The play itself holds a blend of mellow comedy and light drama in the same method as a mixed breed of dog and/or cat. (No purebreds in this bunch!) The performers appearing on stage holds many of the same traits as somebody’s pet may have, making this show appearing to all dog and cat lovers aside.

The set itself as designed by Sarah B. Brown is a back yard where a tall brown picket fence serves as the backdrop, while the old dogs are mostly seated in a pair of overstuffed lounge chairs. There is a box or two that could be a dog/cat house with nearby plush toys to play with. There is so much going on within this one-act play, there isn’t much toy playing! It’s just the dogs and cats getting along, or at least for most of the time!

Oh yes! There are some musical interludes performed within this play, consisting of some of the pets singing tunes that express themselves within their isolated scenes, using a transcribed music score that is either the original music source, a karaoke track, or in the case of two musical numbers, performed on an acoustic guitar. However, this isn’t a musical per se, just a play with pre-existing popular songs created within the last fifty or so years.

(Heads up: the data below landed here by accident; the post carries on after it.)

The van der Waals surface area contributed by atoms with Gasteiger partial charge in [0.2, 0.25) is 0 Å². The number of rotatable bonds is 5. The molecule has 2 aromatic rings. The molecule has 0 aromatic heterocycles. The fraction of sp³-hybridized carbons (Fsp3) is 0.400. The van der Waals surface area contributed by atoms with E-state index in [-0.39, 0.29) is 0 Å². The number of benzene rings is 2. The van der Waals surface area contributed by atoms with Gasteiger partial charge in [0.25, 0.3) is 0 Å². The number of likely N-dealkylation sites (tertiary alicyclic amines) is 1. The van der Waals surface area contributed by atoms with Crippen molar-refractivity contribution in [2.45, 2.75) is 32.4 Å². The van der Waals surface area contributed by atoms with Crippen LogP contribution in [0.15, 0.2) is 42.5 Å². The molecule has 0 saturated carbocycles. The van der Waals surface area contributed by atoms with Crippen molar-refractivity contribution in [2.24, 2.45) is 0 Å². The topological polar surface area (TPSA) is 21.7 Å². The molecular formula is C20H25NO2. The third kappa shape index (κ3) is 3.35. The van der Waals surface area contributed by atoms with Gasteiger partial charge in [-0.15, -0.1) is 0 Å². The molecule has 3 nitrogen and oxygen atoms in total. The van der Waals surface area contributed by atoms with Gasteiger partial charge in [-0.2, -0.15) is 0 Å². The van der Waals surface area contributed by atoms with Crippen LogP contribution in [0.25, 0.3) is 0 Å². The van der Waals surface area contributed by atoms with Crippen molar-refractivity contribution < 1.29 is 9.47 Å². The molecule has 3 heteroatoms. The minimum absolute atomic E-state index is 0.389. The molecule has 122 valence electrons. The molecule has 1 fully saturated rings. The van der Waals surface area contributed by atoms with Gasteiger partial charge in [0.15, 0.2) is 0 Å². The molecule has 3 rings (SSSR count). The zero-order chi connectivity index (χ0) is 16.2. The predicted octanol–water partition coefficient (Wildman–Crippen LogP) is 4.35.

Directed by Marya Mazor, THE RESCUED gives a human face to animals that deserve to live a life in a loving and caring homestead. They seem to achieve that goal, just as long as the people in their world will allow them to coexist.

THE RESCUED, presented by The Road Theatre and performs at The Road on Magnolia, 10747 Magnolia Blvd, North Hollywood, until November 11th. Showtimes are Friday and Saturday nights at 8:00 PM, and Sunday matinees at 2:00 PM.